We characterized B-cell non-Hodgkin lymphoma (NHL) cases over 10 years at a tertiary children’s hospital to contribute to the body of knowledge on pediatric lymphoma in developing countries with a high human immunodeficiency virus (HIV) burden.
A retrospective cohort study was carried out using clinical and laboratory records of children newly diagnosed with B-cell NHL from January 2005 to December 2014.
Seventy-five children ≤15 years of age were included. The majority had Burkitt lymphoma (n=61). Overall, (n=19) were HIV positive and 16% (n=12) had concurrent active tuberculosis. Bulky disease was present in 65.7% (n=46) and 30.1% (n=22) were classified as Lymphomes Malins B risk group C. The 5-year survival estimates for HIV-negative and HIV-positive children were similar in our cohort: 81% versus 79% for event-free survival and 85% versus 83.9% for overall survival. Of 3 children with Burkitt lymphoma, HIV, and Lymphomes Malins B group C, 2 died within 1 year.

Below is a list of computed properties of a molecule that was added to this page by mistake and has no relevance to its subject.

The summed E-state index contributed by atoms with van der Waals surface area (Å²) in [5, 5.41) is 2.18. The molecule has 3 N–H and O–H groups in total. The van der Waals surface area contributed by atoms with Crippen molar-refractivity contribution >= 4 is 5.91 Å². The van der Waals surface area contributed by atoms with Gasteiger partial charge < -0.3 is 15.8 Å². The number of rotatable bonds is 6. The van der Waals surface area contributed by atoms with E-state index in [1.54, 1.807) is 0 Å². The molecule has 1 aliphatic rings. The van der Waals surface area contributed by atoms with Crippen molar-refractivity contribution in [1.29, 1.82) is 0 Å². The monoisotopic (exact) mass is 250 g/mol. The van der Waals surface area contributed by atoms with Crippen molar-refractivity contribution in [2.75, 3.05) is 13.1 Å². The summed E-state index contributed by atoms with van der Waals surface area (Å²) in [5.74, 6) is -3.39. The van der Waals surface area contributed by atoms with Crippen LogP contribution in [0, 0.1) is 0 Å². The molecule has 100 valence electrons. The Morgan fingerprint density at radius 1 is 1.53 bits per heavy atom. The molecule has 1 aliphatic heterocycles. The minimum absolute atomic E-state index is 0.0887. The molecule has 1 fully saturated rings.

Irrespective of HIV status, the survival of children in our B-cell NHL cohort compares favorably with cure rates in developed nations, although advanced disease remains associated with a poor prognosis. Characterization of childhood NHL cases contributes to accurate risk stratification and tailored treatment.